Like Kelly, Young came into the AHL after a strong career in the OHL. He twice captained the Windsor Spitfires to Memorial Cup championships, helping the team despite being limited offensively. Like Kelly and Murray, Young will never be considered an offensive defenseman. He’s an enforcer, never afraid to drop the gloves. Some project him to become the next White, but he pans out as an average NHL defenseman.
Joe Sova – 11 GP, 4 points (1 G, 3 A), minus-6 rating
The Devils were active in signing several college free agents this spring, and Sova was the first. He joined the team on March 23, recording an assist against the Scranton/Wilkes-Barre Penguins. Sova displayed great two-way abilities and a knack for offense, and earned regular powerplay time. Near the end of the season, he formed an effective pairing with Urbom. He’ll get a chance to continue developing next year, and could become an underrated prospect.
Trenton Devils (ECHL)
Dave Leaderer – 66 GP, 33 points (7 G, 26 A), minus-22 rating
Leaderer once again posted solid offensive numbers with the Trenton Devils. The defenseman led all defenseman in points and finished among the leaders in goals and assists. He’s one of the better offensive defenseman on the team, and played in five games with Albany. He’s a good player, but a little old for the ECHL. We’ll see if his strong play gets him a full-time opportunity with the Albany Devils next season.
Brad Miller – 43 GP, 23 points (8 G, 15 A), 0 rating
Miller came to the Devils in a trade on December 12, boosting the offensive skill along their blueline. His eight goals led all Devils defenseman. His 0.53 points-per-game also ranked tops among all blueliners. Miller played with Travis Zajac at North Dakota, leading all defenseman in points (35) during his senior season. Like Leaderer, Miller is getting old for an ECHL player. Depending on offseason moves and promotions from Albany to New Jersey, he may find himself on the AHL roster come next season.
Justin Pender – 52 GP, 14 points (2 G, 12 A), minus-22 rating
Unlike his two teammates, Pender didn’t show offensive potential last season. He’s a defensive-minded defenseman, and isn’t afraid to drop the gloves either. His aggressiveness cost him in the past, however, as he served a one-game suspension this season. The minus-22 rating ranked among the worst defensively, an epidemic seen throughout the organization. He’s played for two years with Trenton, and hasn’t made any significant strides. He did cut his penalty minutes from 100 during the 2009-2010 season to 42 last year.
Martin Nolet – 51 GP, 11 points (4 G, 7 A), plus-2 rating
Nolet, originally in the Los Angeles Kings system, made a solid rookie debut in the ECHL. His size (6’3″, 205 lbs) is considered one of his greatest assets. He fired 70 shots on net, displaying an increased offensive awareness. He doesn’t figure to pan out as an offensive defenseman, but he won’t be totally inept either.
Jordon Southorn – 35 GP, 9 points (9 A), minus-13 rating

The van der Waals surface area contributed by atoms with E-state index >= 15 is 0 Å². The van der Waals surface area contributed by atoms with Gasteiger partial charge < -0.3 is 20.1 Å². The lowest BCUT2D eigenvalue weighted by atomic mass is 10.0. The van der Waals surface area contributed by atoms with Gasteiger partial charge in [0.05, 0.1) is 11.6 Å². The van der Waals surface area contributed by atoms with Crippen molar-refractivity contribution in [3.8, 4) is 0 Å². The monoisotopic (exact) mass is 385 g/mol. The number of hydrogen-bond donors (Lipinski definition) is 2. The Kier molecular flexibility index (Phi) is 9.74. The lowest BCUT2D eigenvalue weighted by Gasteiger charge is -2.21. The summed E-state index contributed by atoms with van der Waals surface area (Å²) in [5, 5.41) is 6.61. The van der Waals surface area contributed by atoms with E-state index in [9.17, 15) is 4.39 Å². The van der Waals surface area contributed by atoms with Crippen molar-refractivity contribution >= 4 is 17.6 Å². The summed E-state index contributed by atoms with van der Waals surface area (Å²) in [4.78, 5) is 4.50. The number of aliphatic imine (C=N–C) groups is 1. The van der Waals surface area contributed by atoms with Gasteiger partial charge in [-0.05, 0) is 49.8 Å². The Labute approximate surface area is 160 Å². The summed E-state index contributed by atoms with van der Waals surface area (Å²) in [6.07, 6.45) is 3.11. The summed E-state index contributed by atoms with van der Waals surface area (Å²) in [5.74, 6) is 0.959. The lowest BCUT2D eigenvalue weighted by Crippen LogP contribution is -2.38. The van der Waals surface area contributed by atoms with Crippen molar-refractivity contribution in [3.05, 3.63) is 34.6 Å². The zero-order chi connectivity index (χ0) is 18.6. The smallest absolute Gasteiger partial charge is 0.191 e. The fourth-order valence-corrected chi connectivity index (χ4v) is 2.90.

Southorn came from the Buffalo Sabres organization after finishing his career in the CHL. In that time, he showed a knack for offense, putting up gaudy point totals in his three seasons. He’s a bit lanky at 6’3″ and 200 lbs, but will hopefully fill out his frame. He’s solid in his own zone, but gets nervous under pressure. That’s never a positive quality, but may improve as he continues to play.
Andy Thomas – 41 GP, 6 points (2 G, 4 A), minus-11 rating
Thomas came to the Trenton Devils after spending a year in the Washington Capitals organization. He brought over a physical presence, and doesn’t provide much offensive value. Albany called him up this season, and he played in 28 games with the AHL affiliate. After spending two years splitting time between the ECHL and AHL, he may get his chance to play for Albany full-time next season.
TJ Miller – 22 GP, 6 points (1 G, 5 A), minus-13 rating
Miller is one of the least talked about prospects in the organization. His offensive playmaking abilities, however, should change that soon. Miller spent four productive years at Northern Michigan, serving as co-captain and developing as an all-around player. If he can produce offensively, he can shoot up the organization’s ranks. He once put up 48 points in 60 games for the BCHL’s Penticon Vees. A hip injury limited his to just 22 games, so we need to see how he can produce when healthy. But if he can find his offense, he’ll be a hot prospect in the organization.
Saint John Sea Dogs (QMJHL)
Eric Gelinas – 62 GP, 44 points (12 G, 32 A), plus-15 rating
Gelinas became one of the fastest rising names through the prospect ranks this season. The forward-turned-defenseman fired 198 shots on goal this season, an astounding number displaying his offensive potential. He’s continuously improved in each of his four years in the QMJHL, and will most likely turn pro next season. He’ll have ample opportunities to improve with the Albany Devils for the next few seasons.
Signed/Amateur College Players
Brandon Burlon (University of Michigan) – 38 GP, 18 points (5 G, 13 A), plus-14 rating
Burlon continued to impress the organization with yet another stellar season at Michigan. He set career highs for points and assists, and tied his career high in goals. He finished second among all Michigan defenseman in points as well. Burlon is a great skater, and he’ll look to improve his offensive abilities next year in the AHL. He signed an entry level contract last week.
Jon Merrill (University of Michigan) – 42 GP, 25 points (7 G, 18 A), plus-11 rating
What a season it was for Merrill. The Devils prospect led all Michigan defenseman in points and was named first star at The Big Chill, an outdoor game played against Michigan State University. He won a bronze medal with Team USA at this year’s World Junior Championships. He recorded one assist in eight games, and the coaches named him one of the team’s best players.
Merrill seems like the steal of last year’s draft. If he continues to develop offensively, the Devils may have a franchise defenseman on their hands. He will return to Michigan for his sophomore year, but don’t be surprised if he turns pro after the 2011-12 season.